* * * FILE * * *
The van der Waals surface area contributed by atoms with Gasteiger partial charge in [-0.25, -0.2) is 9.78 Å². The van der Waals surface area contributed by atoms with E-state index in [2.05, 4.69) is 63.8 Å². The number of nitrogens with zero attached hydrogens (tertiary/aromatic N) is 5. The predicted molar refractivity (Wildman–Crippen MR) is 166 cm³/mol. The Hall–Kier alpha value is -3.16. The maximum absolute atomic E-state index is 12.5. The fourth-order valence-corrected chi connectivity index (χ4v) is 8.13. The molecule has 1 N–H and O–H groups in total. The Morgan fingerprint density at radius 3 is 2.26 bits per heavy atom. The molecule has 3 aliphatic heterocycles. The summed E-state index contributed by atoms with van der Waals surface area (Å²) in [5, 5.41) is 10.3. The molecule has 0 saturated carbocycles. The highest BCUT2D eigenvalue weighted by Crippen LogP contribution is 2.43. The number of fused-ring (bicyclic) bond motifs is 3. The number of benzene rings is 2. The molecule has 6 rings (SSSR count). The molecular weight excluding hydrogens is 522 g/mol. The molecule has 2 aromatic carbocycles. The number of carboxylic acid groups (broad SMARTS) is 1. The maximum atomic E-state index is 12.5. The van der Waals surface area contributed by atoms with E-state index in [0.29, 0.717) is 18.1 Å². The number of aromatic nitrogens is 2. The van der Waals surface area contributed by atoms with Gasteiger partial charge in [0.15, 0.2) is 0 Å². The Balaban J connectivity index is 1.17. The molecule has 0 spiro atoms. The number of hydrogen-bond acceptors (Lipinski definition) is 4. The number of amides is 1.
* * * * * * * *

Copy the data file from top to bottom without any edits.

The van der Waals surface area contributed by atoms with Gasteiger partial charge in [-0.25, -0.2) is 9.78 Å². The van der Waals surface area contributed by atoms with E-state index in [2.05, 4.69) is 63.8 Å². The number of nitrogens with zero attached hydrogens (tertiary/aromatic N) is 5. The predicted molar refractivity (Wildman–Crippen MR) is 166 cm³/mol. The Hall–Kier alpha value is -3.16. The maximum absolute atomic E-state index is 12.5. The fourth-order valence-corrected chi connectivity index (χ4v) is 8.13. The molecule has 1 N–H and O–H groups in total. The Morgan fingerprint density at radius 3 is 2.26 bits per heavy atom. The molecule has 3 aliphatic heterocycles. The summed E-state index contributed by atoms with van der Waals surface area (Å²) in [5, 5.41) is 10.3. The molecule has 0 saturated carbocycles. The highest BCUT2D eigenvalue weighted by Crippen LogP contribution is 2.43. The number of fused-ring (bicyclic) bond motifs is 3. The number of benzene rings is 2. The molecule has 6 rings (SSSR count). The molecular weight excluding hydrogens is 522 g/mol. The molecule has 2 aromatic carbocycles. The number of carboxylic acid groups (broad SMARTS) is 1. The maximum atomic E-state index is 12.5. The van der Waals surface area contributed by atoms with E-state index in [0.29, 0.717) is 18.1 Å². The number of aromatic nitrogens is 2. The van der Waals surface area contributed by atoms with Gasteiger partial charge in [0.15, 0.2) is 0 Å². The Balaban J connectivity index is 1.17. The molecule has 0 spiro atoms. The number of hydrogen-bond acceptors (Lipinski definition) is 4. The number of amides is 1.